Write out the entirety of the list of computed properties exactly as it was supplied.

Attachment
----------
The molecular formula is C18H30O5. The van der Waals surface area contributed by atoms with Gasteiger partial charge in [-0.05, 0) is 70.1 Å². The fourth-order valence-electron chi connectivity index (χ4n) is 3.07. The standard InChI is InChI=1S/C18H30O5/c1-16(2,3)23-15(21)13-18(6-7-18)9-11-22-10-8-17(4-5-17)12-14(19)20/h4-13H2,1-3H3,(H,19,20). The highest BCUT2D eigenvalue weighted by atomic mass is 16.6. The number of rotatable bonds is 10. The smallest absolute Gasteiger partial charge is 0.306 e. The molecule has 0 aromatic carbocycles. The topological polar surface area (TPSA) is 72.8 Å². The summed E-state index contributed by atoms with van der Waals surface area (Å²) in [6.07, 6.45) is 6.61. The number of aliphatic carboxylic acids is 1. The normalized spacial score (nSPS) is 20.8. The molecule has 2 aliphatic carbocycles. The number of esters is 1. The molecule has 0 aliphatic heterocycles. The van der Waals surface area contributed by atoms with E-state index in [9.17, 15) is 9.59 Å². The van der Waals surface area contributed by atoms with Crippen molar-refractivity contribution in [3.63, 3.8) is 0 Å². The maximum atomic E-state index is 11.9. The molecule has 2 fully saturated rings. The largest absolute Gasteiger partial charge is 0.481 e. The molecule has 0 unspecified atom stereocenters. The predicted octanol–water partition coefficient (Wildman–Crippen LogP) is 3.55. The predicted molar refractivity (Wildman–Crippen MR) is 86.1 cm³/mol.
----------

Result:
The molecular formula is C18H30O5. The van der Waals surface area contributed by atoms with Gasteiger partial charge in [-0.05, 0) is 70.1 Å². The fourth-order valence-electron chi connectivity index (χ4n) is 3.07. The standard InChI is InChI=1S/C18H30O5/c1-16(2,3)23-15(21)13-18(6-7-18)9-11-22-10-8-17(4-5-17)12-14(19)20/h4-13H2,1-3H3,(H,19,20). The highest BCUT2D eigenvalue weighted by atomic mass is 16.6. The number of rotatable bonds is 10. The smallest absolute Gasteiger partial charge is 0.306 e. The molecule has 0 aromatic carbocycles. The topological polar surface area (TPSA) is 72.8 Å². The summed E-state index contributed by atoms with van der Waals surface area (Å²) in [6.07, 6.45) is 6.61. The number of aliphatic carboxylic acids is 1. The normalized spacial score (nSPS) is 20.8. The molecule has 2 aliphatic carbocycles. The number of esters is 1. The molecule has 0 aliphatic heterocycles. The van der Waals surface area contributed by atoms with E-state index in [9.17, 15) is 9.59 Å². The van der Waals surface area contributed by atoms with Crippen molar-refractivity contribution in [3.63, 3.8) is 0 Å². The maximum atomic E-state index is 11.9. The molecule has 2 fully saturated rings. The largest absolute Gasteiger partial charge is 0.481 e. The molecule has 0 unspecified atom stereocenters. The predicted octanol–water partition coefficient (Wildman–Crippen LogP) is 3.55. The predicted molar refractivity (Wildman–Crippen MR) is 86.1 cm³/mol.